Pittsburgh, PA Little Sisters of the Poor Home For Aged Disastrous Fire, July 1931
What caused the fatal blaze still was not definitely determined. Fire department officials believed, however, that spontaneous combustion in a mop that had been used in waxing and polishing floors appears the most likely explanation.
Plans for rebuilding the institution remained indefinite pending conferences of Catholic leaders of the Pittsburgh Diocese. Funds already have begun to pour in to the nuns who operated the home, nevertheless.
The Morning Herald Uniontown Pennsylvania 1931-07-27
PITTSBURGH FIRE TOLL TOTALS 42
Two Inmates of Home for Aged Still Unaccounted for; to Rebuild Institution.
Pittsburgh, July 27 -- (AP) -- The death toll reached 42 tonight with two persons still unaccounted for in the disastrous fire at the Home for the Aged of the Little Sisters of the Poor, Friday night. Six bodies were unidentified.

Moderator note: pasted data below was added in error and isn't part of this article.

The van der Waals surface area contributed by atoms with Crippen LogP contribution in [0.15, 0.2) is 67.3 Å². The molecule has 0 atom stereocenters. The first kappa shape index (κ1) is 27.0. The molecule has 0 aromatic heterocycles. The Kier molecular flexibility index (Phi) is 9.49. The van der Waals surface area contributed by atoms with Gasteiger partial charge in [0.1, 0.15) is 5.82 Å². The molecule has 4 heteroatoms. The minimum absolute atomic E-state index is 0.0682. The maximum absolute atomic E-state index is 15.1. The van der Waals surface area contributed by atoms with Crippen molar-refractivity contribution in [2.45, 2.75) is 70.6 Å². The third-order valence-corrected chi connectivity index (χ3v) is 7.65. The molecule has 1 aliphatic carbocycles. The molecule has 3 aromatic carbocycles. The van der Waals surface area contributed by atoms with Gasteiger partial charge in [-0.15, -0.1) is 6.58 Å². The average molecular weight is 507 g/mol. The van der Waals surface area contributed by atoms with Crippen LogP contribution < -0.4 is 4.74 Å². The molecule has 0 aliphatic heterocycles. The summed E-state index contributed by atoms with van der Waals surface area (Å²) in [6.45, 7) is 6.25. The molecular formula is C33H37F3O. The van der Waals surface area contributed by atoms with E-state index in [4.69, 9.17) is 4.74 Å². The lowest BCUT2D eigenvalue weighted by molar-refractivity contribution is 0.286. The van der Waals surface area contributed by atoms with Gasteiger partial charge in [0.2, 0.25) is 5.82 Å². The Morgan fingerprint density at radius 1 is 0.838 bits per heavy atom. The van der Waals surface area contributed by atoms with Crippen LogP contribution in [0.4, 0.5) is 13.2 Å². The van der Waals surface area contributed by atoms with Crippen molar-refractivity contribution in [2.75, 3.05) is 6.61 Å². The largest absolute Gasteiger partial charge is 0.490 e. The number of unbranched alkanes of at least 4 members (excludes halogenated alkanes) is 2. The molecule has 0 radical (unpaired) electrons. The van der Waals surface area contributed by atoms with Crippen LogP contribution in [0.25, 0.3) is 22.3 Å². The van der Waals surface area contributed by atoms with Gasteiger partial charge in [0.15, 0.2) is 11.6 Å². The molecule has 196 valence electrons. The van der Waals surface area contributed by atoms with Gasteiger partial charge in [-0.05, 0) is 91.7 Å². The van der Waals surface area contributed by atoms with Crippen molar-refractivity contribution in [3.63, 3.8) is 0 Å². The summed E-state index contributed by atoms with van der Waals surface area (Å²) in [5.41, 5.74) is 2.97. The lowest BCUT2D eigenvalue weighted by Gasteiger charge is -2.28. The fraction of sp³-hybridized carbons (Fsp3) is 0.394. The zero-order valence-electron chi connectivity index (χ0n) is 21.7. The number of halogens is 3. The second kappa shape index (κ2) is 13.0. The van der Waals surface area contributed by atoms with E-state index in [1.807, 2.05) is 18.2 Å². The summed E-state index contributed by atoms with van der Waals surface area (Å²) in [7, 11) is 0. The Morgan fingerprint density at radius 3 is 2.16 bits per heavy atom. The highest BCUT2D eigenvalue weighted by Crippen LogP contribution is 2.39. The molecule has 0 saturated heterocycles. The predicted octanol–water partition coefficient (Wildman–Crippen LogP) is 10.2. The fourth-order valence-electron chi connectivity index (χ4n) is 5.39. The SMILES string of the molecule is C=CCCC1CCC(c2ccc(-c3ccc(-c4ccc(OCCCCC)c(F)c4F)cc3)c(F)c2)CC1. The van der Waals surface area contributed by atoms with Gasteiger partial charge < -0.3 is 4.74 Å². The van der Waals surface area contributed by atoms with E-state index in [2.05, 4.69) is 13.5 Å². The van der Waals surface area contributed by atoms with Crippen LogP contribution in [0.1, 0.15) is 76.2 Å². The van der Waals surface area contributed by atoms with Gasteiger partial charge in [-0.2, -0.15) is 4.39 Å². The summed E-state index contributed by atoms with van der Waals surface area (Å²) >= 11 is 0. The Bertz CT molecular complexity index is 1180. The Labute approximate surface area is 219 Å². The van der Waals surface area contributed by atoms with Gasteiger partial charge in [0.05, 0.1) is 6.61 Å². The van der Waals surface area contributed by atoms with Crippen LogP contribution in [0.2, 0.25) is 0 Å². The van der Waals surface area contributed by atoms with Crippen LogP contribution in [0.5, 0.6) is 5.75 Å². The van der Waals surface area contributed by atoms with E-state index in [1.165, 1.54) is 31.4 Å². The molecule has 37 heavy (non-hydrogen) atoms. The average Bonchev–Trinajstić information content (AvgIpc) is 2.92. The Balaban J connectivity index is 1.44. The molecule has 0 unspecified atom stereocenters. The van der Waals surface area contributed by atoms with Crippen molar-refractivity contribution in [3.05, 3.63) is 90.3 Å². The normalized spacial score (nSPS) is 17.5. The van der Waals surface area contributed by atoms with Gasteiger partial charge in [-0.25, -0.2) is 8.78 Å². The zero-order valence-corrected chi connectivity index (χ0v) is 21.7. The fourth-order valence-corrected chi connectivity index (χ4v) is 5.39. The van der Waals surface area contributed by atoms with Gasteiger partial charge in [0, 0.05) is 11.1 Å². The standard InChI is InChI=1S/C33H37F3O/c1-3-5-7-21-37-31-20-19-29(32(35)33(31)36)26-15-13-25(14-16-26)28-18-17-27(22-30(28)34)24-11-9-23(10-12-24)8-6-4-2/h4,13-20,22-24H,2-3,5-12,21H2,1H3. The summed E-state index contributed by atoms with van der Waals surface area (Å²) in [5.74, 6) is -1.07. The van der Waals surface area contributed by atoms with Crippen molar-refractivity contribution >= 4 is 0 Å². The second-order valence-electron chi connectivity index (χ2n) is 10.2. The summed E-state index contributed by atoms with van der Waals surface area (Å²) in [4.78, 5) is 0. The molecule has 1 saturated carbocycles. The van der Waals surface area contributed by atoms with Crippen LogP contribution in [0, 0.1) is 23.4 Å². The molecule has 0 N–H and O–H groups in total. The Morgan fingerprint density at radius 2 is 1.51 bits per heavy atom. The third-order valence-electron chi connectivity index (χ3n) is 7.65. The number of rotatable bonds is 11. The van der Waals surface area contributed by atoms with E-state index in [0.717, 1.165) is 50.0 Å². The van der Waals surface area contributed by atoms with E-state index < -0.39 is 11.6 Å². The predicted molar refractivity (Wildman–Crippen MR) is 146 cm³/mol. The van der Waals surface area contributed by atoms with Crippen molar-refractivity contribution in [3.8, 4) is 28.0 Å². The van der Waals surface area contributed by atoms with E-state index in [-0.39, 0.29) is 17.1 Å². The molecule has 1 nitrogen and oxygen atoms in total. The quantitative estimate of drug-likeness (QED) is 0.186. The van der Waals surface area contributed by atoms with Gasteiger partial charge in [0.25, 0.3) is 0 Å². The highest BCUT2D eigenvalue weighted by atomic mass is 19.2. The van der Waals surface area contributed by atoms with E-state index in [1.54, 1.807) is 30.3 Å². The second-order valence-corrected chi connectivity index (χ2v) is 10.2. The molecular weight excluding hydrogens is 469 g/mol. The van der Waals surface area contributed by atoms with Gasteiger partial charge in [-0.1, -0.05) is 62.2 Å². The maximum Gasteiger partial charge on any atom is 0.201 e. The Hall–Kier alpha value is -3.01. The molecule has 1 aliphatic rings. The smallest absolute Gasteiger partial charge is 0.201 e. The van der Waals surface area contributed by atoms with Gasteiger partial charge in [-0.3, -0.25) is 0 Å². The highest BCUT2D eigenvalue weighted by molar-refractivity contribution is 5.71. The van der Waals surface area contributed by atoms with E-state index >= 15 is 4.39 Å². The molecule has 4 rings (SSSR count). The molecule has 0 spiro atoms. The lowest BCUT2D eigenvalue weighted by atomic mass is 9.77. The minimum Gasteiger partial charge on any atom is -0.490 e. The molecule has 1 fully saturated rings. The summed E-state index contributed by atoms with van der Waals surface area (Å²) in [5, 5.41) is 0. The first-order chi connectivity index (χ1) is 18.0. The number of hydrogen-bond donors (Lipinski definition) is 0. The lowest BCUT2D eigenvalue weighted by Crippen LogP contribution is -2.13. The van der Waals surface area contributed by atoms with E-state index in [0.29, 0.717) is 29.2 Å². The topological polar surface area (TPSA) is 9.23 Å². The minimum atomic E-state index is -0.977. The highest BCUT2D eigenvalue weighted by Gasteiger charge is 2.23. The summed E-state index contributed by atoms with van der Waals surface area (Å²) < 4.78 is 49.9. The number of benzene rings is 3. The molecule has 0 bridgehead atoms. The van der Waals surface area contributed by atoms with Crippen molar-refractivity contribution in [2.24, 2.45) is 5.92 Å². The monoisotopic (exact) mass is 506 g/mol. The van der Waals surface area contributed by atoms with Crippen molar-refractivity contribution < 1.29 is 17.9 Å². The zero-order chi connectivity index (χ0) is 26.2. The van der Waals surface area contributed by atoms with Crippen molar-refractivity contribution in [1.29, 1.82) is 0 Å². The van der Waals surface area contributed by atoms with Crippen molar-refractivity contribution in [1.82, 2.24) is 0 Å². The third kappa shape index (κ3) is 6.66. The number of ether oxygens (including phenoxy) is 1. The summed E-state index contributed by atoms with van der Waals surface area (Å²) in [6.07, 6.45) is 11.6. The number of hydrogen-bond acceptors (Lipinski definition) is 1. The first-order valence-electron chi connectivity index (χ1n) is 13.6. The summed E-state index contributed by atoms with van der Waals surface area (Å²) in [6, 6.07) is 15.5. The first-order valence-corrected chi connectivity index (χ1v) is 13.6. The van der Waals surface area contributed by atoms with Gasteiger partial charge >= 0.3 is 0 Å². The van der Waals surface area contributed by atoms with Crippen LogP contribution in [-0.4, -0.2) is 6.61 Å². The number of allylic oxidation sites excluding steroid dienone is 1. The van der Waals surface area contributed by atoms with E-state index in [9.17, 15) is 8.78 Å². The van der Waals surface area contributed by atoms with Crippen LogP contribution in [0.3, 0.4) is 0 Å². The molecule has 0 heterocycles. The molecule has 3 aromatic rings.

A further check of the ruins of the institution was made today by Coroner W. J. McGREGOR who announced that there were no more bodies among the debris and ashes. Police and fire department officials and attaches of the Home were at a loss to account for the two missing persons.
Bishop U. C. BOYLE of the Pittsburgh Diocese of the Roman Catholic church, who returned from a vacation as soon as he heard of the fire, visited the home today. He later made known that a modern fire-proof structure would be erected in place of the institution destroyed.
Mother Provincial AUGUSTINE of Baltimore, head of the province of the Little Sisters of the Poor in which Pittsburgh is included, conferred here on relief plans.
Several investigations into the fire were being continued.
The Morning Herald Union Pennsylvania 1931-07-28